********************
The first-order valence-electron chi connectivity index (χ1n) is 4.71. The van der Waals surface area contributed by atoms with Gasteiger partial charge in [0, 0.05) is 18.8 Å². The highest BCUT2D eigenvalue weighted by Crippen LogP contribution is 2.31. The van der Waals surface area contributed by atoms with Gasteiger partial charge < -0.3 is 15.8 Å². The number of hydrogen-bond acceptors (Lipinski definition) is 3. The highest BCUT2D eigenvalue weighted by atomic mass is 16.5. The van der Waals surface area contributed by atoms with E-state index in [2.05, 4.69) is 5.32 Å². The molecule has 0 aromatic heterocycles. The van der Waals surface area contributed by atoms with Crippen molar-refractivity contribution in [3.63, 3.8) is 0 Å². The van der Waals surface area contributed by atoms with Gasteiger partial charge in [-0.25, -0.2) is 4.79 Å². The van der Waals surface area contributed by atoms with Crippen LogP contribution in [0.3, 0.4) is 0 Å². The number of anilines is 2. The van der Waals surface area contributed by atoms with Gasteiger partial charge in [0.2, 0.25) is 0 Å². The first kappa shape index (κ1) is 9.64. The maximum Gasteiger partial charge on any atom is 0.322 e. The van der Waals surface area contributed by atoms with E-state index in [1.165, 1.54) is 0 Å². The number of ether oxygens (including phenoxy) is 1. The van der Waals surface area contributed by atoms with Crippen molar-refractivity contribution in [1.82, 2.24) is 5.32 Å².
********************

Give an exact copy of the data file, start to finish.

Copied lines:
The first-order valence-electron chi connectivity index (χ1n) is 4.71. The van der Waals surface area contributed by atoms with Gasteiger partial charge in [0, 0.05) is 18.8 Å². The highest BCUT2D eigenvalue weighted by Crippen LogP contribution is 2.31. The van der Waals surface area contributed by atoms with Gasteiger partial charge < -0.3 is 15.8 Å². The number of hydrogen-bond acceptors (Lipinski definition) is 3. The highest BCUT2D eigenvalue weighted by atomic mass is 16.5. The van der Waals surface area contributed by atoms with E-state index in [2.05, 4.69) is 5.32 Å². The molecule has 0 aromatic heterocycles. The van der Waals surface area contributed by atoms with Crippen molar-refractivity contribution in [3.63, 3.8) is 0 Å². The van der Waals surface area contributed by atoms with Gasteiger partial charge in [-0.25, -0.2) is 4.79 Å². The van der Waals surface area contributed by atoms with Crippen LogP contribution in [0.3, 0.4) is 0 Å². The number of anilines is 2. The van der Waals surface area contributed by atoms with Gasteiger partial charge in [0.2, 0.25) is 0 Å². The first kappa shape index (κ1) is 9.64. The maximum Gasteiger partial charge on any atom is 0.322 e. The van der Waals surface area contributed by atoms with E-state index in [1.165, 1.54) is 0 Å². The number of ether oxygens (including phenoxy) is 1. The van der Waals surface area contributed by atoms with Crippen molar-refractivity contribution in [1.82, 2.24) is 5.32 Å².